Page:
Environment and Forests Minister Jairam Ramesh’s decision to impose an open-ended moratorium on the commercial introduction of privately developed Bt brinjal shows once again that politics and civil society pressure, and not science, can often become the guiding lights of decision-making in this country. In the process, Mr Ramesh also missed a golden chance of devising a stable and sound policy on genetically modified (GM) crops. While announcing the moratorium on Mahyco’s Bt brinjal variety, Mr Ramesh argued that fresh ‘independent’ tests need to be done because in this case it was the company who did the majority of the tests and they were insufficient. In other words, he admitted that the existing regulatory process was faulty.
If that was the case, there are certain questions that must be answered before any new regulatory processes are set up: how was it passed by the government’s own Genetic Engineering Approval Committee (GEAC), now called the Genetic Engineering Appraisal Committee? And if the experts on the body had failed to take an impartial and independent view, then they must be asked to explain this lapse. By not answering these questions and only harping on independent tests and new bodies, the government will end up duplicating its efforts and not answering the main question that is so central to the debate: are GM crops safe or not? Undermining a body set up by the government and its processes will not improve our confidence in regulatory authorities. Also just a change of nomenclature is not enough.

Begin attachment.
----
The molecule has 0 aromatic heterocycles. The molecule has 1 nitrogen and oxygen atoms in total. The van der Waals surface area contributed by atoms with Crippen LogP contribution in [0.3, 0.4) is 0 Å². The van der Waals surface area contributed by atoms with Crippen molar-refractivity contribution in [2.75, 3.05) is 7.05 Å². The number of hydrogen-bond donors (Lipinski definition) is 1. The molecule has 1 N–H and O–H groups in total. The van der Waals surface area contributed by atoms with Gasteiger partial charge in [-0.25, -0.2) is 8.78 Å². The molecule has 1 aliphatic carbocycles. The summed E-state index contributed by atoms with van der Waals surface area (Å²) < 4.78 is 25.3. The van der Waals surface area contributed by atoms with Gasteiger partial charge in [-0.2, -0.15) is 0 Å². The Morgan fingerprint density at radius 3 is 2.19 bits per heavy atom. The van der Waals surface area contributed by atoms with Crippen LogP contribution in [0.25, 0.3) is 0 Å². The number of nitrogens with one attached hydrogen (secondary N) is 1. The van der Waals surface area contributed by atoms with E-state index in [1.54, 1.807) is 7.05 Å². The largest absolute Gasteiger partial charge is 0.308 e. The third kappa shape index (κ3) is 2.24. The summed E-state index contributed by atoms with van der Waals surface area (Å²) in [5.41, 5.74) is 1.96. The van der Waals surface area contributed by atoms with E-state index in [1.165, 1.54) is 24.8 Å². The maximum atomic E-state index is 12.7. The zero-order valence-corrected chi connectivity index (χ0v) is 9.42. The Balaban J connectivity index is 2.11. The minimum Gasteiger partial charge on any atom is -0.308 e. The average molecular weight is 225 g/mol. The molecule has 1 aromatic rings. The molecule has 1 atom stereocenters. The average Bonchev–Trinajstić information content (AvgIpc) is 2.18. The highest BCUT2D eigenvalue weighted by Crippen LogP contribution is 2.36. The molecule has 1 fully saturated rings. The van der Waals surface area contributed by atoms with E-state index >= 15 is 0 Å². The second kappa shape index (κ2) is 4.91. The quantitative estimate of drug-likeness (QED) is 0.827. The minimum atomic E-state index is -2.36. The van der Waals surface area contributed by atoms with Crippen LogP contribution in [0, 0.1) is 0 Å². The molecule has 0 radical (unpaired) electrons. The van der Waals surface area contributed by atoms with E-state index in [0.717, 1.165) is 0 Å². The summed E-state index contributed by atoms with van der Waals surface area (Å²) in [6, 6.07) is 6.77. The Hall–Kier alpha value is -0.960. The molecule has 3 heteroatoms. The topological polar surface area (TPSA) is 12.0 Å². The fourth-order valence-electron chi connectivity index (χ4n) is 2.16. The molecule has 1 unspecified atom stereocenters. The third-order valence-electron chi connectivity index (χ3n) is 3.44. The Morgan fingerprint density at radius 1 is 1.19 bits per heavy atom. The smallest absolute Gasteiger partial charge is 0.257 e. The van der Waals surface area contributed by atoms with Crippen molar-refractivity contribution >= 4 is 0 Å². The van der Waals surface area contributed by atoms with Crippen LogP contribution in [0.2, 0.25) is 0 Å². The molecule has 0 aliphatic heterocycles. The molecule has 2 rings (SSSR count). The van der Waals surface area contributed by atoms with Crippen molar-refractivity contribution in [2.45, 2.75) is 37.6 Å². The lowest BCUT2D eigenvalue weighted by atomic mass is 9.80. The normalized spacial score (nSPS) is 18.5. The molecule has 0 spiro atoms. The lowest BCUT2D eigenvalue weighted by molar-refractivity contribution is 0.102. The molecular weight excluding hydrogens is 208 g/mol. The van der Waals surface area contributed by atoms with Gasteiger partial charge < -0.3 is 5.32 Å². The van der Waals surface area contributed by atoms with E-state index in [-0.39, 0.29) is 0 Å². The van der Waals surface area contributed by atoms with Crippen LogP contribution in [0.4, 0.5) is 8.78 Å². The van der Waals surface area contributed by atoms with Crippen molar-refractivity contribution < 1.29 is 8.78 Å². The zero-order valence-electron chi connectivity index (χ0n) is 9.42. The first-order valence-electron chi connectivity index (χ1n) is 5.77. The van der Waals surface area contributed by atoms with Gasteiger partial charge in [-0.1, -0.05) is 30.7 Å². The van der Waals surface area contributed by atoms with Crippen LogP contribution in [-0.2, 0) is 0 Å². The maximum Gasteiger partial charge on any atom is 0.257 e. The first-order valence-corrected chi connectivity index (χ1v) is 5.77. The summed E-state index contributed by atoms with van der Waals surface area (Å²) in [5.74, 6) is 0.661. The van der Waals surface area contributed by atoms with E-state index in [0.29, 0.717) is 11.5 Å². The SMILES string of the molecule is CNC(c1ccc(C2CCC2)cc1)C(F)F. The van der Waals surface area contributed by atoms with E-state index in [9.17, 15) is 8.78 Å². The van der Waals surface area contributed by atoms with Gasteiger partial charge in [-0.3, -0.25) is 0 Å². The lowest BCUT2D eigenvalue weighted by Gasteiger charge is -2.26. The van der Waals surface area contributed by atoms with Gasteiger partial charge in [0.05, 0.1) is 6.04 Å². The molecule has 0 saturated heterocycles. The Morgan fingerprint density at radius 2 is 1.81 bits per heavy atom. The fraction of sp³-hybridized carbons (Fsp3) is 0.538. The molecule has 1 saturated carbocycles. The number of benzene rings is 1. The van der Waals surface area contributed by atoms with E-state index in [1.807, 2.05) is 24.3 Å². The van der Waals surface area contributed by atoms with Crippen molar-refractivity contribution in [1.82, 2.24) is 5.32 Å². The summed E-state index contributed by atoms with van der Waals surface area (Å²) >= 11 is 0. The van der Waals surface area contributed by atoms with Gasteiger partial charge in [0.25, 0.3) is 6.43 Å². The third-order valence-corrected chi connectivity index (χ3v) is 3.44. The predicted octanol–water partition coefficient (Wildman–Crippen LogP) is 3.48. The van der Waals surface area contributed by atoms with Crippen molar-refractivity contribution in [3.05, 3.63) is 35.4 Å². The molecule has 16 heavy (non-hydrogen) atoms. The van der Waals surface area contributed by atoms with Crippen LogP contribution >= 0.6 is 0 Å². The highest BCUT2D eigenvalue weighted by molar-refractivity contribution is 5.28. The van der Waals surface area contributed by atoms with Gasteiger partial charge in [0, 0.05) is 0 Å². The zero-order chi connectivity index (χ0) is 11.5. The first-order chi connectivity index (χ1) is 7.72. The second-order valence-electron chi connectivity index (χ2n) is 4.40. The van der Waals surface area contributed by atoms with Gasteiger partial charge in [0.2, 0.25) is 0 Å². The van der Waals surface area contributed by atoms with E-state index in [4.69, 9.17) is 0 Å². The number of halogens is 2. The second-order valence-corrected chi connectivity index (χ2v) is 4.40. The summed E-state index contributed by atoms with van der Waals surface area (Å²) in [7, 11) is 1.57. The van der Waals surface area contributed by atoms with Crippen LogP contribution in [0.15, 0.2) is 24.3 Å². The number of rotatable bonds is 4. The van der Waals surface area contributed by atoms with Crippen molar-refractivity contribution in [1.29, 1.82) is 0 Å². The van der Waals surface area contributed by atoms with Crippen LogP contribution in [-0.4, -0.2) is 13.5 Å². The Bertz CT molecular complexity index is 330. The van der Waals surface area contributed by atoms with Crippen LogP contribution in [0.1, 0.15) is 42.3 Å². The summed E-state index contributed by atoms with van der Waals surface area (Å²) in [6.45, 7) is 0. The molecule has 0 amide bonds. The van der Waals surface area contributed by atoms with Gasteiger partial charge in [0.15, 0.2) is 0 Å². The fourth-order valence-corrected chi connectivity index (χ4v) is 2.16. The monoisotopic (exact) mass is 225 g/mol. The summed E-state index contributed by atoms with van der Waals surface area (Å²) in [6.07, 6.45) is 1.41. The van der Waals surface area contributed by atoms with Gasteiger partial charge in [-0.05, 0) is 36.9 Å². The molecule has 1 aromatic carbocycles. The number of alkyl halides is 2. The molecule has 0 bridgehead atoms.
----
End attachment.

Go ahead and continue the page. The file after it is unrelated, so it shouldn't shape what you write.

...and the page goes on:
The minister also talked about public sector participation in the biotechnology sector. A good thought, but won’t they use the same GM technology that has become so controversial? There are many Indian private companies who are developing GM seeds. But since most of them don’t have deep pockets like a Monsanto, one wonders whether they will be eager to invest and put up a stiff competition to MNCs in the absence of clear-cut guidelines and policy on GM crops. The minister says that seed development is as important as space development. Rightly so, but what is our network of state-funded agricultural institutes doing? Why is their research, GM or otherwise, not reaching the fields? There are ways and means of improving our agriculture sector — one, but not necessarily the silver bullet — could be the GM technology. To get the best possible result for our farmers, the decisions should be grounded in science and not in emotion and rhetoric.